Disentangling ecosystem engineering from short-term biotic effects of a strong invader on a native foundation species
|Author(s)||Proença Barbara1, Romuald Marine1, Auby Isabelle2, Ganthy Florian2, Sottolichio Aldo1, Michalet Richard1|
|Affiliation(s)||1 : University of Bordeaux, U.M.R. 5805 EPOC, 33405 Talence cedex, France
2 : IFREMER Arcachon, 33120 Arcachon, France
|Source||Marine Ecology Progress Series (0171-8630) (Inter-Research Science Center), 2019-07 , Vol. 621 , P. 69-81|
|WOS© Times Cited||2|
|Keyword(s)||Biological invasion, Competition, Ecosystem engineer, Spartina anglica, Zostera noltei|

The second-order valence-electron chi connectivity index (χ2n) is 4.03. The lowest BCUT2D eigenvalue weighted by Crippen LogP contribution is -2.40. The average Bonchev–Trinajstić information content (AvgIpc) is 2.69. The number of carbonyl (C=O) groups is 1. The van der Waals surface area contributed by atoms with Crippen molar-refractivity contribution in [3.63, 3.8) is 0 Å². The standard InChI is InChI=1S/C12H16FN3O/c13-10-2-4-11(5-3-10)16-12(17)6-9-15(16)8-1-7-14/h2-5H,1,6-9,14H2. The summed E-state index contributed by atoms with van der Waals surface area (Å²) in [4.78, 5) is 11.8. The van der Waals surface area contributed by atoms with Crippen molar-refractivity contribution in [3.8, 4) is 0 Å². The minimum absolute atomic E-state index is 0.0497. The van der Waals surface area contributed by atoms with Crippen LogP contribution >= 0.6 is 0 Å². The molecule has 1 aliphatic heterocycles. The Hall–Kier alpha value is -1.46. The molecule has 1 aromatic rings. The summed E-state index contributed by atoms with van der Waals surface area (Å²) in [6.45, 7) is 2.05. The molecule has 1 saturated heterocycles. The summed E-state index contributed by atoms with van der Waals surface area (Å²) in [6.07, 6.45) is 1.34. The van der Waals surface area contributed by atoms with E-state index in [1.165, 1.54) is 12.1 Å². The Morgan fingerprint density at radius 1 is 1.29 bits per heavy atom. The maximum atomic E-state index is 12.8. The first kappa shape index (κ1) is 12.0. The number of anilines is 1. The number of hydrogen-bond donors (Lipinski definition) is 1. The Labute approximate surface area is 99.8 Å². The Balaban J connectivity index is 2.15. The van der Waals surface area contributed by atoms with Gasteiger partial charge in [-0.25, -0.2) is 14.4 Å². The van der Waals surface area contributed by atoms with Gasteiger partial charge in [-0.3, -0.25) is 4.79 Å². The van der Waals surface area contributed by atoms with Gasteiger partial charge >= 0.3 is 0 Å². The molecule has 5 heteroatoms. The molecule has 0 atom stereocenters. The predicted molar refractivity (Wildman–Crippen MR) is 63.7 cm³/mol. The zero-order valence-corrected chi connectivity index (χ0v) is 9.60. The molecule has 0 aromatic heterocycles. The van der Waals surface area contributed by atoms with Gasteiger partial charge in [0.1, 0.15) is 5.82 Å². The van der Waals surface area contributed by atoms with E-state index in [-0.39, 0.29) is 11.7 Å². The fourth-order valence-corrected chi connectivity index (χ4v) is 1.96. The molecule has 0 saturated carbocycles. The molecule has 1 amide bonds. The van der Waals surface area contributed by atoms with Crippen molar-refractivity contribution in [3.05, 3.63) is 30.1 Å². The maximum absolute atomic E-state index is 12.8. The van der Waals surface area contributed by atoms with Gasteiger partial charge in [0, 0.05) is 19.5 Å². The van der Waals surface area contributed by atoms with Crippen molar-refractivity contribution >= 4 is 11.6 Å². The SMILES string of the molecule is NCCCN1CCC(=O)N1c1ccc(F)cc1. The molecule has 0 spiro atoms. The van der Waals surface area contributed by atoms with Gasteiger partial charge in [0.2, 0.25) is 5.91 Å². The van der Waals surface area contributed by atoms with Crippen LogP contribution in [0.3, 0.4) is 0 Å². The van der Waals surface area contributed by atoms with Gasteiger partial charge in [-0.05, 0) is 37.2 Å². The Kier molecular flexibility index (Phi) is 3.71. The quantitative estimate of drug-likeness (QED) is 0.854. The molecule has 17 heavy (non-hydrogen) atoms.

Ecosystem engineering effects of dominant species on habitats and consequently on other species are likely to propagate through time at longer distance than the close neighbourhood. Such effects are important to disentangle from short-term biotic effects, especially in biological invasions, as engineering can explain changes in invasion rates over the course of the invasion. We assessed the contribution and spatial dynamics of ecosystem engineering effects of a strong invader, the cordgrass Spartina anglica, on Zostera noltei, a foundation seagrass species of muddy intertidal systems in Europe. Z. noltei transplants were grown at different positions along transects crossing intact S. anglica patches, cut patches and nearby bare sediment on tidal flats in the Bay of Arcachon (France), in order to separate ecosystem engineering effects from short-term biotic effects and evaluate their likely spatial propagation. Bed altimetry, sediment redox potential and granulometry were measured in all treatments. Within Spartina patches, we found strong negative ecosystem engineering effects of the cordgrass on the seagrass associated with increased sediment elevation and relative fine sediment content. Up to 2 m outside the patch, we found significant negative ecosystem engineering effects and positive short-term biotic effects, but they were weak and counterbalanced each other. We conclude that S. anglica can transform a marine muddy intertidal habitat into a drier and more oxidized terrestrial habitat, no longer suitable for the seagrass. Although these effects may propagate at several metres from a patch, they appeared to be too weak to likely affect the seagrass at the scale of a whole bay.